Issue: December 1, 2009


Doug Cheek - Owner/CEO
Richard Cormier - President
RingSide Creative
Oak Park, MI

Two years ago, RingSide Creative made a decision to transition from a “post facility” to an “integrated media studio,” adding print, interactive, music licensing and composing services to its list of offerings. In addition, the studio just opened a new Apple Color suite that’s designed to appeal to filmmakers who are coming to Michigan to take advantage of tax incentives.

STRENGTHS: Doug Cheek “Our strength [is] that we’ve changed and adjusted over the past couple of years, and it’s proven itself out pretty well. The marketplace is evolving to the point where…they are starting look at us more as a partner in terms of being able to bring good strong creative to the table. It’s a different relationship because you are moving upstream into the client’s business, whereas before, you we just in a vendor’s status. Now we start to look more like a partner.  I think the overriding strength for that sector of the business is our 25-plus years of experience in just adapting, changing and staying relevant.”

WEAKNESSES: Richard Cormier: “Our weaknesses are the perception of our client base and our overall baggage. I think the challenge for current or past post production owners is to make sure those things are not in the way of going forward. And I think the third thing that can get in the way is to not recognize that there is a new breed of players or entrants into the business that are playing on the same playing field. Especially regarding the digital platforms.”

Cheek: “Fifteen years ago, none of us were qualified to be a battle tested management team. I would submit a much different answer to that today. Anyone who is still surviving has become a much better manager, be it financially, operationally or otherwise, or they wouldn't be here right now. Twenty years ago, it was a lot easier for individuals without management skills to stay in business. It’s not that way today.”

OPPORTUNITIES: Cormier: “For me, there is one big opportunity: There is an appetite for content like never before. We had four TV channels, then cable, then VHS, then DVD, etc. Everyday, there is an appetite for content. And since we are in the content business, there is a whole lot more work everyday, so [the challenge is] to position your company, or expertise or assets, or what you’ve got, to take advantage of this tsunami demand for content. I think that is the single biggest opportunity in this business.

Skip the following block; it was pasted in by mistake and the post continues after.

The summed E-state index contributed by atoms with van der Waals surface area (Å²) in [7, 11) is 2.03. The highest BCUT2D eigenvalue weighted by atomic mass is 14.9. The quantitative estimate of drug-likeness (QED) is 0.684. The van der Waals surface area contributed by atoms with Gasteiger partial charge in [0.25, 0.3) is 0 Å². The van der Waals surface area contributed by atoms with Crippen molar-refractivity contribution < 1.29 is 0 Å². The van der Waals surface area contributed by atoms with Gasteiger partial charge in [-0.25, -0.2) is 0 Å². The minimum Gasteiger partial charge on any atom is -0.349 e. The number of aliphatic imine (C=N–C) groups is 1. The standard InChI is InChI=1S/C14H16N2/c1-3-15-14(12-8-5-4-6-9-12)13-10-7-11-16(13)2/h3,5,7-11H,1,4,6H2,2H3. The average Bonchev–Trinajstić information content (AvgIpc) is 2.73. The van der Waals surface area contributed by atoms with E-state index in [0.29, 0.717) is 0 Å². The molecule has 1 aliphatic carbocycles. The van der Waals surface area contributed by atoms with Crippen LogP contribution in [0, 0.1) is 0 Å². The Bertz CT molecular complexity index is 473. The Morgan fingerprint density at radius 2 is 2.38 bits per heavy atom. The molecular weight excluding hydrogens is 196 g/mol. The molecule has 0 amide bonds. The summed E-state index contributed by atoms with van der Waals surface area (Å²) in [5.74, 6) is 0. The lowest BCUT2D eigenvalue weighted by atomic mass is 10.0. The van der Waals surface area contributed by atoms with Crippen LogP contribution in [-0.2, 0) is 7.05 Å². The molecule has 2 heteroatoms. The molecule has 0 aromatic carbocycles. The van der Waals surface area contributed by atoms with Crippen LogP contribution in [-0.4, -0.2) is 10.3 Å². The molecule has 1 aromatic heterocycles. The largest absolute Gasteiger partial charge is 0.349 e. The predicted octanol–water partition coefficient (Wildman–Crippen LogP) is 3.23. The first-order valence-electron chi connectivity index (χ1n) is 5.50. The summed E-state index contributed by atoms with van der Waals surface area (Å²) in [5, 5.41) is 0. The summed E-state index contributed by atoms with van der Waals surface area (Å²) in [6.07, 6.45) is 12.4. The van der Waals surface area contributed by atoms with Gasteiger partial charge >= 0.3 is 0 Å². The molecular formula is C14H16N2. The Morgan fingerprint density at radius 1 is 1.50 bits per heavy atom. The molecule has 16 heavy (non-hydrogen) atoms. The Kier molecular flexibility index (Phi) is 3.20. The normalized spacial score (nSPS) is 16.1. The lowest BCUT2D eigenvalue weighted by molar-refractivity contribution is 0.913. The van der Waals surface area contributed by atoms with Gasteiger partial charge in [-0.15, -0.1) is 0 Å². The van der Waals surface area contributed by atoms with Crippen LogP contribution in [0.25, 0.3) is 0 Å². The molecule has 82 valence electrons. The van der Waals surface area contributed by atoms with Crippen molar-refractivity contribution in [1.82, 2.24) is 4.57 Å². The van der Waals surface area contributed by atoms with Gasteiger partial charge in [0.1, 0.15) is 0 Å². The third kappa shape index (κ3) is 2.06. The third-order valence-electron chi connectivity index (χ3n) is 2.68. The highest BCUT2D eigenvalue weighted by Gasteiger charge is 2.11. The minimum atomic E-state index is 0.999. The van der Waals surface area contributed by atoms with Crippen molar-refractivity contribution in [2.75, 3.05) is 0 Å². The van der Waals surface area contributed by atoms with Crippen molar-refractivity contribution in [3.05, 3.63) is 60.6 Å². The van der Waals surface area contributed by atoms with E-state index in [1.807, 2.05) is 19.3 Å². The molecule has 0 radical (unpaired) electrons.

“From a post production standpoint, we’re the ideal player to take advantage of this high demand of content that needs to be shaped, organized, distributed and packaged probably.”

Cheek: “I agree with that, but to be broader. There is an amazing amount of chaos out there at every different level. No longer is anyone in control. Agencies are struggling because their clients are going around them. Production companies are admitting their sins of the past 25 years — of taking advantage of the system. You have companies, like ours, that are in a constant mode of reinvention because relevancy is a very amorphous thing in this marketplace. So for me, a big opportunity is in the chaos. It doesn’t change the fact that that content needs to be created, shaped, finished and delivered.”

THREATS: Cheek: “I look at it as evolution. If there are hundreds of thousands of YouTube videos, and viewers that accept that, then who am I to say it’s a threat? I don’t look at it that way. The world is going to evolve the way the world is going to evolve, and relevancy comes with recognizing the trends and trying to stay relevant to those trends. If someone wants to shoot something in high definition, you can do it with a Red camera or you can do it with a Flip cam. I would think that the idea of those being threats are coming from areas in the business which historically felt like they held a spot that wasn’t to be challenged. And I don’t think that way, there’s no room for that kind of thinking.

“The biggest threat of all is if we don’t recognize opportunities and that models can be built around some of the newer things that are happening. If you don’t believe that, then you are seriously threatened. 

“One other thought, I heard a quote while in New York: ‘In order to discover new worlds, one must lose sign of the shore for a very, very, very long time.’ And that’s kind of how I feel. And you have to be comfortable with that or you’re in trouble.

“Even the whole idea of thinking outside the box. There is no box anymore! There’s no outside the box, there’s no inside the box. If you find an opportunity and you don’t think you are up for it, you should find a way, very quickly, to be up for it.”

OUTLOOK FOR 2010:  Cormier: “It’s going to get worse for people who are not embracing the future. If they are digging their heels in the sand, it’s going to get a whole lot worse. I think the players that willingly embrace the future, new workflow, new methodology, will be successful in 2010.”

Cheek: “I don’t think there is anything more to worry about going forward into 2010 if you have the ability to let go of your belief that you are the keeper of quality, or quantity, or platform or technology. In the past, we always were, and that worked for a while, but that doesn’t work anymore. But, because there is so much opportunity, I think the future is bright.”